Five young men are on their way to make heroes out of themselves as new American soldiers. They have their own goals and motivations for undergoing Army training but they share a fresh naivety about themselves and their place in the world. Biloxi Blues hints at a reconfiguration of American masculinity in a rapidly changing global landscape.
Written as a semi-autobiographical account by Neil Simon, the script follows new recruit Eugene M Jerome (Julian Floriano) from day one of a ten week training course to the end of World War II and the many milestones he documents in his memoirs. The Army will form the perfect inspiration for his writing aspirations and his plans to become a man of the world. His platoon consists of five other characters from across their country who bring their own insecurities to the barracks. James J Hennesey (Ben Freeman) establishes boundaries early as an Irish African American man with no time for bigotry; Joseph T Wykowski (Jason Spindlow) and Roy W Selridge (Chris Butel) are the macho men who approach all situations with aggression; Donald J Carney (Daniel Vavasour) is a simple man hoping to find direction in the armed forces; and that leaves Arnold B Epstein (Agustin Lamas), an intellectual Jewish man who plans to outsmart the primitive instincts of this military institution. Jerome documents them all in his journal of passing thoughts, which leads to some unexpected consequences.
Training puts the Privates under the cold control of Sergeant Merwin J Toomey (Chris Lundie) who punishes freely with push-ups, inedible food, latrine duty, and surprise midnight hikes. The men get into their own trouble, too, visiting sex workers on their weekend leave, stealing, and getting into sexual relationships with each other, something outlawed in 1943. Simon’s script covers plenty of ground in terms of social and political attitudes towards war, homosexuality, religion, and race with touches of vintage bigotry that are often overwhelmed by pleasant progressiveness.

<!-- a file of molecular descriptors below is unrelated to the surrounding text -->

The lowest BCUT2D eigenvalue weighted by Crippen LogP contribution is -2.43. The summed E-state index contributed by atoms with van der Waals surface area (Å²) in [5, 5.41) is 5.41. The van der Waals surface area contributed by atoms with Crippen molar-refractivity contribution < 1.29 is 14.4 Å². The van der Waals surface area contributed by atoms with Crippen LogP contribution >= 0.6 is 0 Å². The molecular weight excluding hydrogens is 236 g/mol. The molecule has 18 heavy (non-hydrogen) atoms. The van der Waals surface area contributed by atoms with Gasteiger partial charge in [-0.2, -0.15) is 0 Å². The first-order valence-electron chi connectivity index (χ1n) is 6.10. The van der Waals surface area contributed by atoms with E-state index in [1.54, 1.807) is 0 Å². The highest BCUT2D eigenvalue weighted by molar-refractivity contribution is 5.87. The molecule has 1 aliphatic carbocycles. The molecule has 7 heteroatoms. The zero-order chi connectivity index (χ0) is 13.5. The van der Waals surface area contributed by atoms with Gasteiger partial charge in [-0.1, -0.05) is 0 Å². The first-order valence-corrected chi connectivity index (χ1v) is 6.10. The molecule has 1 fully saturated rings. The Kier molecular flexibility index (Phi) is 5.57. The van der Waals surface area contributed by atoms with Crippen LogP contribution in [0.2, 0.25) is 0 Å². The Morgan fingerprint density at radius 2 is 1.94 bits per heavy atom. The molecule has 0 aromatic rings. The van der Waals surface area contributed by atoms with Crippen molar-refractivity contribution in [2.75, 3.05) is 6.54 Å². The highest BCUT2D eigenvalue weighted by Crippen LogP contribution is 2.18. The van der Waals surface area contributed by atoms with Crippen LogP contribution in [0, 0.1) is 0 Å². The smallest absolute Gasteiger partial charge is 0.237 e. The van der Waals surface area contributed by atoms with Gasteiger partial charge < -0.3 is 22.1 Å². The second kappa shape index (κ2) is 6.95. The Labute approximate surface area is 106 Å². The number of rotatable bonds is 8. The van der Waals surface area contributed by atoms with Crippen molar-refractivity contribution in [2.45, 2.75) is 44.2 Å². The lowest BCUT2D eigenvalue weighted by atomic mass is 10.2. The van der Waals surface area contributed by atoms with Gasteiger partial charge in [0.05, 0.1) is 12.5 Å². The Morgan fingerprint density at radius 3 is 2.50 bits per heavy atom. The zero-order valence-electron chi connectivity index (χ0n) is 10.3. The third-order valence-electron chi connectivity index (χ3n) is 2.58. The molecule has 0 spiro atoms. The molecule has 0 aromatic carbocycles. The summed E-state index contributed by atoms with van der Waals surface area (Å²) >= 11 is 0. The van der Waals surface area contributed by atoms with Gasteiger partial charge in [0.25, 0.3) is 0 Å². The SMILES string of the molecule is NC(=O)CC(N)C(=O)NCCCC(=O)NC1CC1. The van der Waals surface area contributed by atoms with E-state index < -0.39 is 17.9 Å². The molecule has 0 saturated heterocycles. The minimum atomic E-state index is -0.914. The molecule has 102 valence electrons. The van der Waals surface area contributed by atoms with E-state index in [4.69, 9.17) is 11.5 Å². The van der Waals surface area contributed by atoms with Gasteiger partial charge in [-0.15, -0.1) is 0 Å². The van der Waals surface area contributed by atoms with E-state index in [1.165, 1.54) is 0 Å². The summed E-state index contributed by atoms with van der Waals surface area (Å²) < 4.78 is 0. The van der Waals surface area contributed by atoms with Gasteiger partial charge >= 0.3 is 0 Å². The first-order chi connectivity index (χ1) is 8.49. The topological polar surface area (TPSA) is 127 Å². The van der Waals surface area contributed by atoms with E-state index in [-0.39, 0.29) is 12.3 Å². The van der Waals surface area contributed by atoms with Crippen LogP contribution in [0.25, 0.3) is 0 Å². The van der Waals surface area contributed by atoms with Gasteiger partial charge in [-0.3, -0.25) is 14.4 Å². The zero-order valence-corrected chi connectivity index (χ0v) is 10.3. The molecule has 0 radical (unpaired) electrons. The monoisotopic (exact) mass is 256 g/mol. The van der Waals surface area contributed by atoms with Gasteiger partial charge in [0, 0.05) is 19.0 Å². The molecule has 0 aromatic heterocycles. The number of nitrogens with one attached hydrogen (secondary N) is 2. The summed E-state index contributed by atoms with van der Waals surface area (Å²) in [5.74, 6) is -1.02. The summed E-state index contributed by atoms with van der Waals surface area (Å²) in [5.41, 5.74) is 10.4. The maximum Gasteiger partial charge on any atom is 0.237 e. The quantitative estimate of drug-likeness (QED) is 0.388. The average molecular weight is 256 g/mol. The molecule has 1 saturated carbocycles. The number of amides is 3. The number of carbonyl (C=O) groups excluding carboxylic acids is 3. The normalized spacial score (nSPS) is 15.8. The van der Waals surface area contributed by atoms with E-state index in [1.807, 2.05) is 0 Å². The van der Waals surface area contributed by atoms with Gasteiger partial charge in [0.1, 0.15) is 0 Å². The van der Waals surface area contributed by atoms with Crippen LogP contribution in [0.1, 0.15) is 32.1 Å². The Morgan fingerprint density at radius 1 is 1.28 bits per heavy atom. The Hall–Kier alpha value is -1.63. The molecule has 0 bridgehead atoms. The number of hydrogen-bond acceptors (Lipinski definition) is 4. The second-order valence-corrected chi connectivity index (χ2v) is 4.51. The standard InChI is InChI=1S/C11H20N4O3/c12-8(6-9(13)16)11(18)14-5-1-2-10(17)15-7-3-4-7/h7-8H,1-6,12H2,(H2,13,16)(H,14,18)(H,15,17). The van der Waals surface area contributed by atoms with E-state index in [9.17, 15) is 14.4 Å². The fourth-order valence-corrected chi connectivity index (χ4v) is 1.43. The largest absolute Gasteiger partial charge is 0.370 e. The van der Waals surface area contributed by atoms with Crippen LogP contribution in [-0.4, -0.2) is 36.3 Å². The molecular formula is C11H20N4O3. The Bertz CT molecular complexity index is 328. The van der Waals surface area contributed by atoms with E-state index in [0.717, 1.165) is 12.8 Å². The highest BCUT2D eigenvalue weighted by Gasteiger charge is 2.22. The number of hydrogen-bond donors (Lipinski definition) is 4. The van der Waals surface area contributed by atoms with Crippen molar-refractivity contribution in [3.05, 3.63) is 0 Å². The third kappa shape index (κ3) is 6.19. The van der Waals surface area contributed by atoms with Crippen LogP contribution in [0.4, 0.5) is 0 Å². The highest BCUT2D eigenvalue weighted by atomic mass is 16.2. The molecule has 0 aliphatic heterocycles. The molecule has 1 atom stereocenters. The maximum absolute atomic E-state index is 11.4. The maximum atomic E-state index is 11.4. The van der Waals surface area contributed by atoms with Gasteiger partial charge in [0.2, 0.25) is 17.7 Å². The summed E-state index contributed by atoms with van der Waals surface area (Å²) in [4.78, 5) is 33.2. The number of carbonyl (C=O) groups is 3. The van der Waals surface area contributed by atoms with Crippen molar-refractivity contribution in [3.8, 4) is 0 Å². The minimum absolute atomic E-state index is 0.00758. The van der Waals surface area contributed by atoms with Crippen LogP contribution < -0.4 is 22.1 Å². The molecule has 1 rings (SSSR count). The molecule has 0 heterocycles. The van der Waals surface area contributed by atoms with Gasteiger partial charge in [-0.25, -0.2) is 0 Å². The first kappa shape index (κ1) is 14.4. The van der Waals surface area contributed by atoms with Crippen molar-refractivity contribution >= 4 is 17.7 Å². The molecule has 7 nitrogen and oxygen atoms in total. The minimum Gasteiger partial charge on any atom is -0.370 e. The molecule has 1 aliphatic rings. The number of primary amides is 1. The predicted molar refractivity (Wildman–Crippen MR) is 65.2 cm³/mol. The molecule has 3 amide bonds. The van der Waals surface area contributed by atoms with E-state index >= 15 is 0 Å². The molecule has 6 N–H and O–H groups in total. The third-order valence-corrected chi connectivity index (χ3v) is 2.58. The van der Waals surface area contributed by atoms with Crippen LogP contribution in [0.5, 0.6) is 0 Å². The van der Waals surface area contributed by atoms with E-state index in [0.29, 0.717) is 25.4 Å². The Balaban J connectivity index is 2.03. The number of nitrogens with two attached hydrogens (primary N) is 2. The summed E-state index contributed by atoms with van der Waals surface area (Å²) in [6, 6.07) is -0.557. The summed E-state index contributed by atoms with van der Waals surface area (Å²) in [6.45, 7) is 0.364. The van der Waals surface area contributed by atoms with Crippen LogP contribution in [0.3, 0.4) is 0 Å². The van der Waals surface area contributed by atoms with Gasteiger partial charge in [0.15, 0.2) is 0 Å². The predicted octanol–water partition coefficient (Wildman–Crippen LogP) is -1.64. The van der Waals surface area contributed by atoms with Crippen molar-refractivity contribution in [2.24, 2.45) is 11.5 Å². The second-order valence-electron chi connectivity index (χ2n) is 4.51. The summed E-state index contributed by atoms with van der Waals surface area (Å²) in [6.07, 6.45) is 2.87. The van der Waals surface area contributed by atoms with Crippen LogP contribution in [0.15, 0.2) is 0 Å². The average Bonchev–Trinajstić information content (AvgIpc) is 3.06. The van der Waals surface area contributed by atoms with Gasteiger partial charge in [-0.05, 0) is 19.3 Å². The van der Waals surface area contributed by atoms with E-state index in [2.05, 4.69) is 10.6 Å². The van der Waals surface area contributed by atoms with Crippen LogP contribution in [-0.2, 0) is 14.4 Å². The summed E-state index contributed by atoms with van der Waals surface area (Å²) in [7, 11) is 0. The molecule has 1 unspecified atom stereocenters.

Of particular interest is the character development of Epstein who begins the production as a pedantic, arrogant, and provocative man who comes to understand the true meaning of compassion in his battles with Sergeant Toomey. The climatic confrontation between the two, while fairly unbelievable in its premise, provides a moving catharsis to the hyper-masculinity and overtly aggressive dominance displayed throughout the rest of the narrative. In no small part this can be attributed to Lamas’s excellent rendition of the character, from his smarmy physicality to the authenticity of him at breaking point.
As an ensemble, the men are played true to form with a comfortable cohesion that kept the story compelling even in its length. Written with Jerome narrating, the production could often feel like spending two hours listening to a biographical lecture with an overwhelming amount of exposition and little room for action when set in the same barracks scene after scene. Director Meredith Jacobs overcomes these challenges by humanising and enlivening each Private as a fully fleshed character with recognisable idiosyncrasies and sympathetic motivations. Each actor is distinctly invested in their character and it works wonders for the luxurious pacing.
The design is charmingly of the decade with familiar show tunes and radio hits integrated into the sound design from Bernard Teuben. Set designer Trevor Chaise should be specially commended for a clever construction that seamlessly transitioned between locations while also feeling substantial as institutional Army barracks. A colour palette of khaki, grey, and beige covered both the set and costumes designed by Annette Snars, which faithfully recreated the harsh environment of wartime America. Overall, the production team demonstrated an exceptional attention to detail.
Hyper-masculinity is often viewed as an innocuous fact of being a man and fulfilling the expectations of manhood but the indoctrination of war can be a fertile place to examine the toxicity and harm of those expectations. For better or worse, the Army brought Simon’s characters into their own and the by-product Biloxi Blues offers an opportunity to re-examine how the presentation of masculinity has changed or stayed the same since the mid-century.
Biloxi Blues is running at the Pavilion Theatre from July 26th – August 17th